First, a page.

The effect of pulsating potential on the morphology of metal deposits obtained by mass-transport controlled electrodeposition
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Experiments have been carried out on the deposition of copper and zinc by imposing pulsating cathodic overpotentials of varying frequency on the electrodes. In the potential region, where the resulting currents were large enough to produce complete concentration polarization at the electrode, it was shown that at very low frequency (t~10 cps) deposits exhibited surface roughness increasing with time in a manner similar to that seen in d.c. deposition. With increasing frequency an ever smoother deposit was obtained, and at high frequencies (≈ 10,000 cps) no increase in surface roughness could be noted. A theory has been developed for reversible electrodes ascribing this effect to the capacity of the pulsating potential to give an effective diffusion layer of constant thickness determined primarily by the frequency. At very high frequencies the diffusion layer is thin and follows the micro-profile of the surface so closely that the diffusion flux and the resulting deposit are even and no surface irregularity is amplified.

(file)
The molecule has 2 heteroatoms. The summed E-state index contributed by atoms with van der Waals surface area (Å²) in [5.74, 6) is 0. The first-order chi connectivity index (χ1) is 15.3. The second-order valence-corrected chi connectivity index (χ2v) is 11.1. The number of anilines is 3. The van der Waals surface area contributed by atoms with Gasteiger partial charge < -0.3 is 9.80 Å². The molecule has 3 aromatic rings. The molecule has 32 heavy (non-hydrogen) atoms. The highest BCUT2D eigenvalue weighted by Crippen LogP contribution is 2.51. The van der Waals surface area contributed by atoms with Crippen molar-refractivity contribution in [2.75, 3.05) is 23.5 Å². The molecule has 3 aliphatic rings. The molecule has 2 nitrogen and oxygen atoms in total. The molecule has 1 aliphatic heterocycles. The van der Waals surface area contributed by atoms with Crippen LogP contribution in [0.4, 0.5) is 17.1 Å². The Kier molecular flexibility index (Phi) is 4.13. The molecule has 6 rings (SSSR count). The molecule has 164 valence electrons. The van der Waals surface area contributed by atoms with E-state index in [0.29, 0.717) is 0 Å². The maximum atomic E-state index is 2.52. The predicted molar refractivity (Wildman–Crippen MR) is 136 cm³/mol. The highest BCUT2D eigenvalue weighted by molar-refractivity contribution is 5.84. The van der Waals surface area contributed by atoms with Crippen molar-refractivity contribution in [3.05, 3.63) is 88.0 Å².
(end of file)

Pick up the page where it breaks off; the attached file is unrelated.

KeywordsCopper Zinc Physical Chemistry Surface Roughness Diffusion Layer
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